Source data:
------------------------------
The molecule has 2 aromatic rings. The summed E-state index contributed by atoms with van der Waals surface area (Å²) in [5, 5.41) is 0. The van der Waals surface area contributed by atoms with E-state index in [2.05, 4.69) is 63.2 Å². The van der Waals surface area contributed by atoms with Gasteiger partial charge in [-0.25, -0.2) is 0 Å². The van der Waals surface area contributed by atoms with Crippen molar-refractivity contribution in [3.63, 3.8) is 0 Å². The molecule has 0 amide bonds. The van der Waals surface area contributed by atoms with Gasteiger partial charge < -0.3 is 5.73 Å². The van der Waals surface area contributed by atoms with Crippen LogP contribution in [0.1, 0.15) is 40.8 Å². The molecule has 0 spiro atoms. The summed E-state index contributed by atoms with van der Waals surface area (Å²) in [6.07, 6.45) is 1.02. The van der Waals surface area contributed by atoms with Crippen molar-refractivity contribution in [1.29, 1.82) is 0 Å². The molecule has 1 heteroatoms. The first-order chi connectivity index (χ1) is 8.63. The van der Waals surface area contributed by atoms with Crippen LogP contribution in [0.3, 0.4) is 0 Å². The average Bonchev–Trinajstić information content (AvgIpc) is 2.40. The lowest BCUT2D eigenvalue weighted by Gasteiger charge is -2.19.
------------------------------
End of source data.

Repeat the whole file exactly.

The molecule has 2 aromatic rings. The summed E-state index contributed by atoms with van der Waals surface area (Å²) in [5, 5.41) is 0. The van der Waals surface area contributed by atoms with E-state index in [2.05, 4.69) is 63.2 Å². The van der Waals surface area contributed by atoms with Gasteiger partial charge in [-0.25, -0.2) is 0 Å². The van der Waals surface area contributed by atoms with Crippen molar-refractivity contribution in [3.63, 3.8) is 0 Å². The molecule has 0 amide bonds. The van der Waals surface area contributed by atoms with Gasteiger partial charge < -0.3 is 5.73 Å². The van der Waals surface area contributed by atoms with Crippen LogP contribution in [0.1, 0.15) is 40.8 Å². The molecule has 0 spiro atoms. The summed E-state index contributed by atoms with van der Waals surface area (Å²) in [6.07, 6.45) is 1.02. The van der Waals surface area contributed by atoms with Crippen molar-refractivity contribution in [1.29, 1.82) is 0 Å². The molecule has 1 heteroatoms. The first-order chi connectivity index (χ1) is 8.63. The van der Waals surface area contributed by atoms with Crippen LogP contribution in [0.3, 0.4) is 0 Å². The average Bonchev–Trinajstić information content (AvgIpc) is 2.40. The lowest BCUT2D eigenvalue weighted by Gasteiger charge is -2.19.